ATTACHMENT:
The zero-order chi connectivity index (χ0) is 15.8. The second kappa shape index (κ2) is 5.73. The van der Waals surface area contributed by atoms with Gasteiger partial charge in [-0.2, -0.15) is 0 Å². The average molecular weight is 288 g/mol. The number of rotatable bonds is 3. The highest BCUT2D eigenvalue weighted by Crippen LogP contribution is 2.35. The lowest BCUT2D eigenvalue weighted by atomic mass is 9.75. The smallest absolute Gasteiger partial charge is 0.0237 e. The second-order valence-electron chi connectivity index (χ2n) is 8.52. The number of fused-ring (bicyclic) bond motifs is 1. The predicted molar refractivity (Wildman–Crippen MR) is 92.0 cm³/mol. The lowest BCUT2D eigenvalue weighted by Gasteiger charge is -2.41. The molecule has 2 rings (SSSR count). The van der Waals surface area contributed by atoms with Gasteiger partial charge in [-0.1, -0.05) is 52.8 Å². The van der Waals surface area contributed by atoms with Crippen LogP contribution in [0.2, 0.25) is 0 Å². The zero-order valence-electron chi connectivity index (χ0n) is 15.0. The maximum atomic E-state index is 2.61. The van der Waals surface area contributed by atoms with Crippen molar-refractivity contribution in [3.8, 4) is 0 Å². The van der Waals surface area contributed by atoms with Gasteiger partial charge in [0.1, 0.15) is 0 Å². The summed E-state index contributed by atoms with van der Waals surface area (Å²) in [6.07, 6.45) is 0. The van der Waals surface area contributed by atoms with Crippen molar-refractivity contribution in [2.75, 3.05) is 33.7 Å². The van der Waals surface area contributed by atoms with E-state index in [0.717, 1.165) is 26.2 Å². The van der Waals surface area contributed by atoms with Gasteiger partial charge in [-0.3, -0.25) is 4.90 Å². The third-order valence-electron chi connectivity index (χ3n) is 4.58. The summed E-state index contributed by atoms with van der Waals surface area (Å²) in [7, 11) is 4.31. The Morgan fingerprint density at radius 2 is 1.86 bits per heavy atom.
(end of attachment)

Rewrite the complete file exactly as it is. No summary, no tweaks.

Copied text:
The zero-order chi connectivity index (χ0) is 15.8. The second kappa shape index (κ2) is 5.73. The van der Waals surface area contributed by atoms with Gasteiger partial charge in [-0.2, -0.15) is 0 Å². The average molecular weight is 288 g/mol. The number of rotatable bonds is 3. The highest BCUT2D eigenvalue weighted by Crippen LogP contribution is 2.35. The lowest BCUT2D eigenvalue weighted by atomic mass is 9.75. The smallest absolute Gasteiger partial charge is 0.0237 e. The second-order valence-electron chi connectivity index (χ2n) is 8.52. The number of fused-ring (bicyclic) bond motifs is 1. The predicted molar refractivity (Wildman–Crippen MR) is 92.0 cm³/mol. The lowest BCUT2D eigenvalue weighted by Gasteiger charge is -2.41. The molecule has 2 rings (SSSR count). The van der Waals surface area contributed by atoms with Gasteiger partial charge in [-0.1, -0.05) is 52.8 Å². The van der Waals surface area contributed by atoms with Crippen LogP contribution in [0.2, 0.25) is 0 Å². The zero-order valence-electron chi connectivity index (χ0n) is 15.0. The maximum atomic E-state index is 2.61. The van der Waals surface area contributed by atoms with Crippen molar-refractivity contribution in [3.8, 4) is 0 Å². The van der Waals surface area contributed by atoms with Gasteiger partial charge in [0.1, 0.15) is 0 Å². The summed E-state index contributed by atoms with van der Waals surface area (Å²) in [6.07, 6.45) is 0. The van der Waals surface area contributed by atoms with Crippen molar-refractivity contribution in [2.75, 3.05) is 33.7 Å². The van der Waals surface area contributed by atoms with E-state index in [0.717, 1.165) is 26.2 Å². The van der Waals surface area contributed by atoms with Gasteiger partial charge in [-0.3, -0.25) is 4.90 Å². The third-order valence-electron chi connectivity index (χ3n) is 4.58. The summed E-state index contributed by atoms with van der Waals surface area (Å²) in [7, 11) is 4.31. The Morgan fingerprint density at radius 2 is 1.86 bits per heavy atom.